It all started with one mother. She wanted her son to play football at a bigger school than Coast Union High, where he was slated to head after finishing eighth grade in Cayucos.
So she petitioned for an inter-district transfer to Morro Bay High School, and other parents soon followed suit. But things were starting to change anyway.
At least that's how Vera Wallen remembers it, although she can't pinpoint the exact date when Cayucos parents started wanting their students to attend a different high school. She became the superintendent of Cayucos Elementary School District in 1988 and eventually ran Coast Union School District and Cambria Elementary School District as well, heading up all three until 1997.
"There were people who had a hissy fit because the superintendent of Cayucos became the superintendent of Coast and Cambria, because they were looking the other way," she said. "It was rumbling."
By "the other way," she means that some Cayucos parents wanted their kids to attend high school in Morro Bay, 3 miles away, rather than Coast Union, 13 miles away. But Cayucos kids have headed to Cambria for high school since the 1800s, according to Wallen, and Morro Bay is part of San Luis Coastal Unified School District—which doesn't benefit monetarily from accepting inter-district transfers from Cayucos students.
Cayucos, Coast, and San Luis Coastal are all considered to be "basic aid districts." The property values in each of the district's boundaries are high enough that revenue from property taxes more than meets what the state would allocate them per student. Therefore, when a student transfers from Coast to San Luis, money doesn't follow as it would in state-funded districts.
The rumbling only intensified in the ensuing years, resulting in several unsuccessful attempts to negotiate something satisfactory for all the parties involved. Recently, the Cayucos Elementary School District's board renewed the push for a solution to the issues dividing the community it serves.
Some parents want to send their kids to Coast while others prefer Morro Bay. Although transferring to the other district is something that happens now, it might not be something that can happen in the future due to the impending shutdown of Diablo Canyon Nuclear Power Plant, which will severely reduce San Luis Coastal's budget.
"This is a very complicated issue that has a lot to do with parents and what they want to do with their kids," Wallen said. "It's historical and psychological, and small town versus large town, and parents worried about their children."
After Wallen retired, there was a move to unify the three school districts she had previously governed, but Cayucos' school board opted out. Cambria Elementary and Coast Union became the Coast Unified School District, and Cayucos students continued to head to Coast for high school.
The money issue
James Brescia is the current superintendent of the San Luis Obispo County Office of Education and former Cayucos superintendent. He said that during his tenure at Cayucos, a group of parents gathered enough signatures together to petition the county to change the feeder high school district for Cayucos from Coast Unified to San Luis Coastal. The effort was unsuccessful, in part because not all of the state education code's criteria were met, according to a study prepared by The Smith Group in September 2012.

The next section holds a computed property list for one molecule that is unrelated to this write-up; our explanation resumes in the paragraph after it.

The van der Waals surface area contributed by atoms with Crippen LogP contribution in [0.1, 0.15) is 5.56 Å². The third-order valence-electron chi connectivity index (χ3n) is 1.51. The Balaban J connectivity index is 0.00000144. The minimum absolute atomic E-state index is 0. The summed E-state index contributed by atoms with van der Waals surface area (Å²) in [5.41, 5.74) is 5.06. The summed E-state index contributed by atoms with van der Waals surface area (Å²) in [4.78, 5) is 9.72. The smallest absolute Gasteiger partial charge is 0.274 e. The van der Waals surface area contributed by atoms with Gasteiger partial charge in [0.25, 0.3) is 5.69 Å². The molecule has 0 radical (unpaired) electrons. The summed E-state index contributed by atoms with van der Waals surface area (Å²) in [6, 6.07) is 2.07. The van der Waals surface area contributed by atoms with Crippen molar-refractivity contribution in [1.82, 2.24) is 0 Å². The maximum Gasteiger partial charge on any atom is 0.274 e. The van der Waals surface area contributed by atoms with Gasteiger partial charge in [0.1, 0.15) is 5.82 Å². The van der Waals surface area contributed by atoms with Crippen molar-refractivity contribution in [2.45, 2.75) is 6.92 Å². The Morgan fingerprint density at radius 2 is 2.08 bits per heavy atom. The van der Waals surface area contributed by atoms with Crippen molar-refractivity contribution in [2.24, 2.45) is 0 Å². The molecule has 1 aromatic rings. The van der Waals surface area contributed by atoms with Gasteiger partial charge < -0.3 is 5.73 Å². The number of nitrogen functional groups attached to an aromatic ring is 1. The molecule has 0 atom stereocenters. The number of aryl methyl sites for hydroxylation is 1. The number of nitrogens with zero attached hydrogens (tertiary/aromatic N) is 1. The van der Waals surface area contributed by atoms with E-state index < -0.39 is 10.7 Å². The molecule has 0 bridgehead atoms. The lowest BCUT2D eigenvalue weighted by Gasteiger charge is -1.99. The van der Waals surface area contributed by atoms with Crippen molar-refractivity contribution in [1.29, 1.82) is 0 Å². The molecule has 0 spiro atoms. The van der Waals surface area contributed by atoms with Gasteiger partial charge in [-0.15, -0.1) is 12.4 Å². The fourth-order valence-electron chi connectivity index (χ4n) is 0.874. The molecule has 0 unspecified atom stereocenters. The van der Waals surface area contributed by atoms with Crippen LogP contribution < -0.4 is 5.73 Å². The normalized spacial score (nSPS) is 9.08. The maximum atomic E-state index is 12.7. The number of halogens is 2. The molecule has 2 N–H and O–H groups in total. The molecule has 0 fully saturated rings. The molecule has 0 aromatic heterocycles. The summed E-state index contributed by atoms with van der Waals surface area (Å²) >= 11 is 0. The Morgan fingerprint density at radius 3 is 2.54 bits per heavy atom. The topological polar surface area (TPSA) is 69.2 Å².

The report concluded that the territory transfer would severely impact Coast Unified's educational programs and potentially jeopardize its status as the highest achieving rural district in California, would result in increased property taxes for the district's taxpayers due to a bond measure passed in 1998, and would result in a loss of $1.2 million in property taxes for the district (16 percent of the district's revenue).
It was estimated that Coast Union would potentially need to close down Santa Lucia Middle School and lay off at least nine teachers and more than six staff members, should it lose those property taxes.
"The CUSD supports all students from Cayucos attending Coast Union, as has been the arrangement for over 80 years, but understands that circumstances arise that need to be addressed on an individual basis," then Coast Unified Superintendent Chris Adams stated in an Aug. 12, 2012, letter to the county.
In 2014, before Brescia left his post to run the county education office, Cayucos, Coast, and San Luis Coastal came together with the county to try and hash out a deal that would enable parents to have a choice between the two high schools and also allow money to follow the students.
A quick search through San Luis Coastal's board meeting minutes shows that negotiation fell apart between February and May of that year due to a disagreement over just how much money would follow each student from Coast Union to Morro Bay high schools.
The memorandum of understanding, which wasn't approved by either Coast or San Luis Coastal's boards, stated that Coast Unified would transfer an amount equal to 75 percent of the Local Control Funding Formula (the state's latest funding scheme) for each student and transfers would be limited to 20 students per year. In 2014, that amount was about $6,314 per student.
San Luis Coastal's board wanted more than that per student and withdrew support from the memorandum, "citing that fact that San Luis Coastal's cost to educate students far exceeds this amount," according to minutes from the April 24, 2014, meeting. The board said it would not make it back to the negotiating table unless Coast was willing to look at "full revenue limit funding," which the district valued at approximately $11,000.